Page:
On the Origin of Species is an 1859 scientific work by Charles Darwin explaining his theory of natural selection, which he arrived upon in the years since his Beagle expedition in the 1830s. Darwin argued that populations would grow if not for limited resources and, as a result, members of a species compete for these resources. Because of hereditary variety within a species, some members receive these resources and others do not. As a result, these members survive and proliferate, causing species to change and diverge over time.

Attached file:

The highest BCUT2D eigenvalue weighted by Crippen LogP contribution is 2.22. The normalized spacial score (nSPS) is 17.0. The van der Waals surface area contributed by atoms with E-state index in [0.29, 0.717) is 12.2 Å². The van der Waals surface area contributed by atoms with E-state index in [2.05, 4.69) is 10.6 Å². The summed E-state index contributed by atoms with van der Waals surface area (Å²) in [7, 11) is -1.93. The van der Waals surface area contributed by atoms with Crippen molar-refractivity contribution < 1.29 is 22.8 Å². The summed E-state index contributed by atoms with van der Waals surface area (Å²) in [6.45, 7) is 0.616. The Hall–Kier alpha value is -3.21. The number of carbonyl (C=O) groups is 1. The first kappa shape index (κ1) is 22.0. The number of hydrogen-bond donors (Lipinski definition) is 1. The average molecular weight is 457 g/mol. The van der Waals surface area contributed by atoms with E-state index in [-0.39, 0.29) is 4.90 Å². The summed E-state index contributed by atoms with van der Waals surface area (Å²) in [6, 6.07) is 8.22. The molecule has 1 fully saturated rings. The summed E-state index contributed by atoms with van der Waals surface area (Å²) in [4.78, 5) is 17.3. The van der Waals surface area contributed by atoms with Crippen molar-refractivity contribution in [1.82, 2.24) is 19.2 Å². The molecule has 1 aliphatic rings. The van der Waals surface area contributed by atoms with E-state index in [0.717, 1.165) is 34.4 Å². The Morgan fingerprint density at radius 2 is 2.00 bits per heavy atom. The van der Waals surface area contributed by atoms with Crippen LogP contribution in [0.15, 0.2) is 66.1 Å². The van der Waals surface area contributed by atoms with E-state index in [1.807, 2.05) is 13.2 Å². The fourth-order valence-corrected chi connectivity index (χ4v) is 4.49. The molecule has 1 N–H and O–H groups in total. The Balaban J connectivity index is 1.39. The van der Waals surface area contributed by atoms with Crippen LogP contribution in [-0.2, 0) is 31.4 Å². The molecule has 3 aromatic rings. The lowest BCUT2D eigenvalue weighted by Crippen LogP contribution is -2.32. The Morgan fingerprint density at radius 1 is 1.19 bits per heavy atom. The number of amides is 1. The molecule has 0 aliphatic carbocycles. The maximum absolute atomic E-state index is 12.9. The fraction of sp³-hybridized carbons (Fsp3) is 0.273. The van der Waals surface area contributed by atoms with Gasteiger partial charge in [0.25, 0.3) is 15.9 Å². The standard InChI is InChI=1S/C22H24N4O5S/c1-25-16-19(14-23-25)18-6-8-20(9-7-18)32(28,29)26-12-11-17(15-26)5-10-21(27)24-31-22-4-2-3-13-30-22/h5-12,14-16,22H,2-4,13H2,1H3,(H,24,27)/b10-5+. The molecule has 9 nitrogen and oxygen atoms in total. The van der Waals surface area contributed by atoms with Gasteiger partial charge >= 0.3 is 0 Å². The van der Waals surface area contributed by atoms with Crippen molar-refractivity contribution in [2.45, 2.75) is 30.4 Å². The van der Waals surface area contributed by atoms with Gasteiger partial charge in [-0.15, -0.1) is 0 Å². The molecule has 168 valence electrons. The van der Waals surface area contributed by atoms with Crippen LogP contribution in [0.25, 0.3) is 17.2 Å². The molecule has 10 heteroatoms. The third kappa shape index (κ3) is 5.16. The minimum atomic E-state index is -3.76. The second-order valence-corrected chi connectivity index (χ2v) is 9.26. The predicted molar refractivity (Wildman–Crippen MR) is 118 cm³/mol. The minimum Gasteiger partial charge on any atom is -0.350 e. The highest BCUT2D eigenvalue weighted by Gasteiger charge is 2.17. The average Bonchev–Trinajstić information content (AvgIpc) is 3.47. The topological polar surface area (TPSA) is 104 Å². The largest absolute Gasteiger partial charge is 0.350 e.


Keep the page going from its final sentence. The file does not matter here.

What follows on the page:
Emma is Jane Austen's classic 1815 novel of misguided matchmaking, following socialite Emma Woodhouse as she attempts to find her friend Harriet the perfect husband. Emma's scheming soon causes misunderstandings not only involving Harriet, but also Mr. Elton, the vicar, Frank Churchill and Jane Fairfax, Highbury peers of Emma's, and Mr. Knightley, the Woodhouse's family friend. Though Emma's attempts to manipulate love prove futile and her pride in her matchmaking abilities unfounded, everyone gets their own happy ending as Austen explores themes of social status, objectivity, and misunderstanding.